An ankle sprain stretches and tears these ligaments and if the sprain doesn’t heal properly, ankle instability can develop.

Signs and Symptoms of ankle instability

1.
Pain and tenderness usually on the outer side of the ankle. The pain may be so intense that you have difficulty walking or participating in sports. In some cases, the pain is a constant, dull ache.
 
2.
Difficulty walking on uneven ground or in high heels.
 
3.
A feeling of giving way (instability)
 
4.
Repeated ankle sprains
 

Causes of Ankle Instability

1.
The most common cause for a persistently painful ankle is incomplete healing after an ankle sprain. You may experience additional ankle injuries. Other causes of chronic ankle pain include:
2.
Peroneal injury leading to torn or inflamed peroneal tendon.
3.
Ankle Arthritis.
4.
A break (osteochondral fracture-OCD) in one of the bones that make up the ankle joint
5.
An inflammation of the joint lining (synovium)
6.
It is also associated with high arched foot (cavus foot)

Diagnosis

Diagnosis is made upon the history, clinical examination and investigations. An xray is important to rule out underlying fracture. Definitive diagnosis of instability can be made by doing stress xray or MRI scan.

On stress x-ray the unstable ankle opens up on the outside when inversion strain is put on the ankle.(see picture). This is because of the lax and stretched outside ligaments. This can be compared to other side if it is normal.

 
Stress test for ankle instability
 
     

Treatment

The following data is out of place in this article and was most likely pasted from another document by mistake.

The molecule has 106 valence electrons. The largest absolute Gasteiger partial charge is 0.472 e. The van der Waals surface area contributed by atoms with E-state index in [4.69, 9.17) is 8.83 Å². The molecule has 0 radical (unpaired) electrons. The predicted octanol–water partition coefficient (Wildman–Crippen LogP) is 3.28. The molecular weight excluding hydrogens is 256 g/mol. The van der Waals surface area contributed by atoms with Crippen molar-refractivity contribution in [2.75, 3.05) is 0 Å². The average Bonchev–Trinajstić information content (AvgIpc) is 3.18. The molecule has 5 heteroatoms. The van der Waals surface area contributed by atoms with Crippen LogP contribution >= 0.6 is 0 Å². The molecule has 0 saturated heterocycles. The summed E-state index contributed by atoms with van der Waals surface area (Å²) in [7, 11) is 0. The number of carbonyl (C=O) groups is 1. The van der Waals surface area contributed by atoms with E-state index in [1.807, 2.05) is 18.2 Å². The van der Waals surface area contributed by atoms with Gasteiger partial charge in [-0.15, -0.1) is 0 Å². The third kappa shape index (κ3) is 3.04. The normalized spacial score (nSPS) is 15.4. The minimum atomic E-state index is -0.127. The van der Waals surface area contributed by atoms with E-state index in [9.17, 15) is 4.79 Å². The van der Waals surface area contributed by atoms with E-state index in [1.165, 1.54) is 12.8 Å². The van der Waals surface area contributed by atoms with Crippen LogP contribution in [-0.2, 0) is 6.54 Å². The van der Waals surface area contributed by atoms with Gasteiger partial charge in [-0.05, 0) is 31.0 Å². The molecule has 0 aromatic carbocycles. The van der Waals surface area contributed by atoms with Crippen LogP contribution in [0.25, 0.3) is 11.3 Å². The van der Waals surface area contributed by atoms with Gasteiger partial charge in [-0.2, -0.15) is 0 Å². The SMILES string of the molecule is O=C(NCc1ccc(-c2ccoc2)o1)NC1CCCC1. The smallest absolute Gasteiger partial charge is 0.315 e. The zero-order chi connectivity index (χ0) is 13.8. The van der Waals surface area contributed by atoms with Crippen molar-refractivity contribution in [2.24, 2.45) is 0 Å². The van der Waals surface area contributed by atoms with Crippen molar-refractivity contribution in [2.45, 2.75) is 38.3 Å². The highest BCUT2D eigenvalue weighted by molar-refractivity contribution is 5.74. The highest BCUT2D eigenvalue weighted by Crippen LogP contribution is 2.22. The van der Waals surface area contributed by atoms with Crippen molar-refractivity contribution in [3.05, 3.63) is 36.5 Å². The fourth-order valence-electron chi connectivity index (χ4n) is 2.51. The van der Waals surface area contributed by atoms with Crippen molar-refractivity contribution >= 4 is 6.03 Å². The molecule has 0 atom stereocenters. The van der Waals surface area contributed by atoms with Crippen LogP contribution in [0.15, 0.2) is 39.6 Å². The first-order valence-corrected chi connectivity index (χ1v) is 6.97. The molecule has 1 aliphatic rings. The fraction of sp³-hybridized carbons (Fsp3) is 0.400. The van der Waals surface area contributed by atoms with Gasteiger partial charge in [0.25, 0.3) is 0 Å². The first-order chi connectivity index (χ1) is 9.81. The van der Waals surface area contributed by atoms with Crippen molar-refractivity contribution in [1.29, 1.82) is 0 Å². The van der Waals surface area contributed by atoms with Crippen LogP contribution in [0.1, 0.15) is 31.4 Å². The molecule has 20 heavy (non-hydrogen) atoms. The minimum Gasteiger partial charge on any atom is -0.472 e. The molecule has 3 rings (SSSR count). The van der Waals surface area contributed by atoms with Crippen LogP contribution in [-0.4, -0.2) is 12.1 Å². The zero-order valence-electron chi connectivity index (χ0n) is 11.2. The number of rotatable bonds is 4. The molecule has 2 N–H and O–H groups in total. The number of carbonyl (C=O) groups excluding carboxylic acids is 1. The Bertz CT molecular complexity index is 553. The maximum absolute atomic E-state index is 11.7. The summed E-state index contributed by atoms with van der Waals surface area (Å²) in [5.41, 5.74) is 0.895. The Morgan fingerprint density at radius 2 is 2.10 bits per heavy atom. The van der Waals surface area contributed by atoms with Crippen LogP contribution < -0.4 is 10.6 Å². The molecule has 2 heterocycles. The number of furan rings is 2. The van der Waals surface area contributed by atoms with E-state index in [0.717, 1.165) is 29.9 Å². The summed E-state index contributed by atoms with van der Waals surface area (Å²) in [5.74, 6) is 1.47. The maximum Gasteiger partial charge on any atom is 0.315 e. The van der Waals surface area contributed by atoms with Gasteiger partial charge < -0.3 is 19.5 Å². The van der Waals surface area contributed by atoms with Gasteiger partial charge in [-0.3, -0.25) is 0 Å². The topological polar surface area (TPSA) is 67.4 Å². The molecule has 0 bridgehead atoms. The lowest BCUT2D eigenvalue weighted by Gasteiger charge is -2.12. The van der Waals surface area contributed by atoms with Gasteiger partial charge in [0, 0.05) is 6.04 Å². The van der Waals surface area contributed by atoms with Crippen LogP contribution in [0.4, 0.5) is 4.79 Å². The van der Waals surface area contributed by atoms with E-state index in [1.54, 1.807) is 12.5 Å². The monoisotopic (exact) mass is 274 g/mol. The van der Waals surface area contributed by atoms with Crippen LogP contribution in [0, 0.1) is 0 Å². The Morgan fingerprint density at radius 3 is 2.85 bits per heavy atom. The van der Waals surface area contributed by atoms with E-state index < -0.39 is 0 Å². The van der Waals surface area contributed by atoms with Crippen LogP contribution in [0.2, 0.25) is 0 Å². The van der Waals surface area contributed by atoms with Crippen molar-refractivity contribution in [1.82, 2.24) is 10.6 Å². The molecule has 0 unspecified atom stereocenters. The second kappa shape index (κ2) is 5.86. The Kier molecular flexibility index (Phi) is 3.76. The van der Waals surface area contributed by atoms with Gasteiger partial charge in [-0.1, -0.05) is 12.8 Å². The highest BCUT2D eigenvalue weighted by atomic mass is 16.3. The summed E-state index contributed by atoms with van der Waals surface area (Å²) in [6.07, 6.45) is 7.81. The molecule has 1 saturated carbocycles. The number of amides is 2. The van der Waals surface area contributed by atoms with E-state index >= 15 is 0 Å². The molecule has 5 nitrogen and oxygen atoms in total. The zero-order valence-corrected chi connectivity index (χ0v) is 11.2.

Treatment should be personalized to your individual needs. Most instability patients respond to an intense programme of ankle muscles and peroneal strengthening exercises.
Conservative treatments include:

1.
Anti-inflammatory medications such as aspirin or ibuprofen to reduce pain swelling
2.
Physical therapy, including tilt-board exercises, directed at strengthening the muscles, restoring range of motion, and increasing your perception of joint position
3.
An ankle brace or other support

If there is continuing pain and instability despite physiotherapy surgical repair of the chronically loose ankle ligaments can be performed.

There are many different techniques used to stabilize the ankle. The one I most commonly use is the Brostrom-Gould lateral ligament reconstruction. In this operation the lax ligaments are first taken them off the bone. They are then secured with a special stitch and advanced and reattached by drill holes into a bony channel made on the fibula bone. At the same time I use another local structure called the extensor retinaculum to reinforce the repair.

Case Diary

Case 1

This patient presented with recurrent giving way and pain in his right ankle after an inversion injury during a match of Badminton. His ankle kept giving way and became painful whenever he went back playing. Reconstruction of his lax ankle ligaments and ligament tear using anchor sutures (Brostrom-Gould repair) helped him return back to sports.

 
Brostrum reconstruction of Ankle
 
     

Case 2

What can happen if ankle keeps giving way and is not treated?

If you ignore the instability symptoms everytime your ankle gives way you do some damage to the articular surface and over period of time you can develop arthritis in your ankle. Arthrtis can severely affect your walking ability and if so happens you need a much bigger surgery like fusion or ankle replacement or corrective osteotomy.

 
Varus osteoarthritis following untreated ankle instability